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  7. Isaac Levi & Sidney Morgenbesser (1964). Belief and Disposition. American Philosophical Quarterly 1 (July):221-232.score: 21.0
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  8. Myeong-Seok Kim (2014). Respect in Mengzi as a Concern-Based Construal: How It Is Different From Desire and Behavioral Disposition. Dao: A Journal of Comparative Philosophy 13 (2):231-250.score: 21.0
    Previous scholars seem to assume that Mengzi’s 孟子 four sprouts are more or less homogeneous in nature, and the four sprouts are often viewed as some sort of desires for or instinctive inclinations toward virtues or virtuous acts. For example, Angus Graham interprets sìduān 四端 as “incipient moral impulses” to do what is morally good or right, or “spontaneous inclinations” toward virtues or moral good. However, this view is incompatible with the recently proposed more sound views that regard Mengzi’s four (...)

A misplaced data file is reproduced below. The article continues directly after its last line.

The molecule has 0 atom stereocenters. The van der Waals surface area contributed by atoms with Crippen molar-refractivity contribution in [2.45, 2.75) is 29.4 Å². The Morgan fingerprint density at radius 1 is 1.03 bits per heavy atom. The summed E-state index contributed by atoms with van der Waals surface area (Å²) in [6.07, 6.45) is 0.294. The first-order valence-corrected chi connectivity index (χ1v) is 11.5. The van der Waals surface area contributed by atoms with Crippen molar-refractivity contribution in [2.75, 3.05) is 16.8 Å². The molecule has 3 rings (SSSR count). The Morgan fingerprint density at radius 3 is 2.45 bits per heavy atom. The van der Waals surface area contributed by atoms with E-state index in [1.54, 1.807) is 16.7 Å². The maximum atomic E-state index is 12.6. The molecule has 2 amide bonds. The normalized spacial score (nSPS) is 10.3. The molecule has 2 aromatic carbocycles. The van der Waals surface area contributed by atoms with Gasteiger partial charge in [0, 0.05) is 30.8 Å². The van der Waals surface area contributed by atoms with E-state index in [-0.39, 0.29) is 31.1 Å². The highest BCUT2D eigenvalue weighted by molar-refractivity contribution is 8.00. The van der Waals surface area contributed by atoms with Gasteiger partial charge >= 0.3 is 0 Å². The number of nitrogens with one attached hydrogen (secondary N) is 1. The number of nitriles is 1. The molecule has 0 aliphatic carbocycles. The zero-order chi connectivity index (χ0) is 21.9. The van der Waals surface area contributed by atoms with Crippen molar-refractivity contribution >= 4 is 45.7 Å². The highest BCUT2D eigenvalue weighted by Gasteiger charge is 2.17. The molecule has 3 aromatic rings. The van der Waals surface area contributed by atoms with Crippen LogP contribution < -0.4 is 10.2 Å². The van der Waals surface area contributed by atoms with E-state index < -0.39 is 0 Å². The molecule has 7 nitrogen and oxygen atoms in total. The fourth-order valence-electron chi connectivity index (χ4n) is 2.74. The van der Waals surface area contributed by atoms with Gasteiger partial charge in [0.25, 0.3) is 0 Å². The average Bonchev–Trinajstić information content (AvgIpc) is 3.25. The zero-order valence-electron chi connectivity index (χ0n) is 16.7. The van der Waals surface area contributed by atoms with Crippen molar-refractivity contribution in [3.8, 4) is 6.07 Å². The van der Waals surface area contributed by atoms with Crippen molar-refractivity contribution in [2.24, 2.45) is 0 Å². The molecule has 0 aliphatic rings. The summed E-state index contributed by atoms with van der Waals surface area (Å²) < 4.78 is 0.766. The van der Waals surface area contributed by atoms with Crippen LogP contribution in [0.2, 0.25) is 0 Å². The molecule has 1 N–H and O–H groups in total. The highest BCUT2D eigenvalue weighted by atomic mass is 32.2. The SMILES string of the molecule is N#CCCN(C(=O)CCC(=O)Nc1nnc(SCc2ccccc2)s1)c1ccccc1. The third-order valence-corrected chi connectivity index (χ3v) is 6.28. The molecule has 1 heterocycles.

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  9. Tobias Hansson Wahlberg (2009). 4-D Objects and Disposition Ascriptions. Philosophical Papers 38 (1):35-72.score: 20.0
    Disposition ascription has been discussed a good deal over the last few decades, as has the revisionary metaphysical view of ordinary, persisting objects known as 'fourdimensionalism'. However, philosophers have not merged these topics and asked whether four-dimensional objects can be proper subjects of dispositional predicates. This paper seeks to remedy this oversight. It argues that, by and large, four-dimensional objects are not suited to take dispositional predicates.
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  10. Stephen P. Norris (1992). Testing for the Disposition to Think Critically. Informal Logic 14 (2).score: 20.0
    In order to tesl for critical thinking dispositions, the presence of the requisite critical thinking abilities must first be established. Otherwise, it is always a plausible counterexplanation of failure to use certain abilities that they were not possessed. If a person spontaneously uses some ability on a task, then it is often legitimate to conclude that the person has both the ability and the disposition to use it. However, if the person does not use the ability spontaneously, the conclusion (...)